4. Values. Education in values is a process that must begin from childhood. When they become teenagers they start to move about on their own; they believe they can make it their own way. This is where you can see the kindness, respect, tolerance and other values that they learned at home. Talk to your teenager to guide through everyday situations.
  5. Money. Along with responsibilities comes money. This will also bring benefits, so we must teach our teenagers how to value things and the necessary effort needed to achieve their objectives. Conflicts or disputes can arise but with good dialogue you will be able to be a great help to them.

Tips to be communicate with your teenager successfully


Although you might have the best intentions and you believe you can solve all of their problems with a five-minute talk, do not pressure them. If they are not prepared to tell you what happened, do not force them to.

It is important for them to know that you are available. They think of you as a person to turn to for encouragement and help.

5 Things You Should Talk About With Your Teenager

Listen first

Think of the phrase: “We have two ears and only one mouth to listen more and talk less.” It is important for the child to express themselves. Then when the time is right you can recommend what you think is best to do.

This will only work if you don’t impose your orders without having truly understood what they mean.

“A parent who listens is a parent that is listened to”


Consider their body language, tone and facial expressions. Without realizing it, teenagers can be extremely expressive through their gestures. If you analyze them correctly, they can tell you the true meaning of their words.


Ask delicately. Be very careful with the words that you choose. A misused term or an invasive question can throw away all the trust that you have gained.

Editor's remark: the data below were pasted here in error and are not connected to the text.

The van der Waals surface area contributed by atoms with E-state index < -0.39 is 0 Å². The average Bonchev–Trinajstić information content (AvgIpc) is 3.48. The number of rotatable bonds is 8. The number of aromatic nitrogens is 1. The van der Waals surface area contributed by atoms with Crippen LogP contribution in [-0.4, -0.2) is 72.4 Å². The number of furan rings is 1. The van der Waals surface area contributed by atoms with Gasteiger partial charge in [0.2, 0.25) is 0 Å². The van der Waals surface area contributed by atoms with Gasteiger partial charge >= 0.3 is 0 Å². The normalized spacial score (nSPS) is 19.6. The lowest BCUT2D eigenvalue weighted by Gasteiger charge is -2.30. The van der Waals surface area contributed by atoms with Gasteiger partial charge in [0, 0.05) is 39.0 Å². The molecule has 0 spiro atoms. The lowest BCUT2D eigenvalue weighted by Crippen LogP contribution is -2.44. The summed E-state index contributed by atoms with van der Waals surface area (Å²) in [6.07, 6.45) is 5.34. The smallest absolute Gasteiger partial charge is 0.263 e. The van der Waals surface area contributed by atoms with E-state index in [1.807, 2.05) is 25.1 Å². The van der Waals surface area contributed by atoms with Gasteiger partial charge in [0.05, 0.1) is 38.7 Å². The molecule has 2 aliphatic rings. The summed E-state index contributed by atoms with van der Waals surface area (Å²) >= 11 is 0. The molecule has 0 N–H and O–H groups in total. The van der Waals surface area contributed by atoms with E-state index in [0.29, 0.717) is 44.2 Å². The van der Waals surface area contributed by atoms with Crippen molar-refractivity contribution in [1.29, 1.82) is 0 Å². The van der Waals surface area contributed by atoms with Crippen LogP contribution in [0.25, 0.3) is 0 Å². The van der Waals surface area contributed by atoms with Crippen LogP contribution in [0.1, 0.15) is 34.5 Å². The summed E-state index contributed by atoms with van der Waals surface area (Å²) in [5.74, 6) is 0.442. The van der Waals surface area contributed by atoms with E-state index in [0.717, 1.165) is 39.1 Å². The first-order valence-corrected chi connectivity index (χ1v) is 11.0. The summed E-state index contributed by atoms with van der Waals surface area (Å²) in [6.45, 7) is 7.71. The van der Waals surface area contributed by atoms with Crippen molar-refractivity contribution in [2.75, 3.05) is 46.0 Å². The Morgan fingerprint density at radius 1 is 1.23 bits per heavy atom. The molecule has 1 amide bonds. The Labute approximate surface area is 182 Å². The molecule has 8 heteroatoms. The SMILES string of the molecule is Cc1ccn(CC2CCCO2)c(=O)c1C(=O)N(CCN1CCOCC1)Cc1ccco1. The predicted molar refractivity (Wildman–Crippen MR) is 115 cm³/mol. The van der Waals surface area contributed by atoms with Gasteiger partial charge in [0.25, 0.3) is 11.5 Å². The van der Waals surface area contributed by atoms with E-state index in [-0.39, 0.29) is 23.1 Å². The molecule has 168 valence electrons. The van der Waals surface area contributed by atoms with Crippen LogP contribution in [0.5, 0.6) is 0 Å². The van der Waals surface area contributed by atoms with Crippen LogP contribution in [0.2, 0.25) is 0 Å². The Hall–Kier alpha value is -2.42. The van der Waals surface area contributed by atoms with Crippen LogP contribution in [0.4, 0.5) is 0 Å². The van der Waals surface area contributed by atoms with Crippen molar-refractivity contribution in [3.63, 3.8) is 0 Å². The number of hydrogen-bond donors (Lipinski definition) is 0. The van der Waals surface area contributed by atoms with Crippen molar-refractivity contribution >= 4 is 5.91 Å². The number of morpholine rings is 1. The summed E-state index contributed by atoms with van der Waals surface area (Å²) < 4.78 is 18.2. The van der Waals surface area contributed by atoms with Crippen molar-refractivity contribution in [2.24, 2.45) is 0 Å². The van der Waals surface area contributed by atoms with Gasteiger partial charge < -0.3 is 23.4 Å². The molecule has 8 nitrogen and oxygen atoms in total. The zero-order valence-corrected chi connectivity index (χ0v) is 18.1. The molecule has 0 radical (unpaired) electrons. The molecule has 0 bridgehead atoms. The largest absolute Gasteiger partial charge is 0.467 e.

A committed parent can be a great help to children while going through all of their phases. Don’t be afraid of dialogue but you should not force it either.

Take advantage of opportunities to talk to your teenager and little by little, give them all the advice you can offer them.

All cited sources were thoroughly reviewed by our team to ensure their quality, reliability, currency, and validity. The bibliography of this article was considered reliable and of academic or scientific accuracy.

  • Faber, A., & Mazlish, E. (2006). Cómo hablar para que los adolescentes escuchen y cómo escuchar para que los adolescentes hablen. Barcelona: Medici.
  • Estévez, E., López, E. E., & Ochoa, G. M. (2007). Relaciones entre padres e hijos adolescentes (Vol. 3). Nau Llibres.
  • Estévez López, E., Musitu Ochoa, G., & Herrero Olaizola, J. (2005). El rol de la comunicación familiar y del ajuste escolar en la salud mental del adolescente. Salud mental, 28(4), 81-89. http://www.scielo.org.mx/scielo.php?script=sci_arttext&pid=
  • Jiménez, Á. P., & Delgado, A. O. (2002). Comunicación y conflicto familiar durante la adolescencia. Anales de Psicología/Annals of Psychology, 18(2), 215-231. https://revistas.um.es/analesps/article/view/28421

This text is provided for informational purposes only and does not replace consultation with a professional. If in doubt, consult your specialist.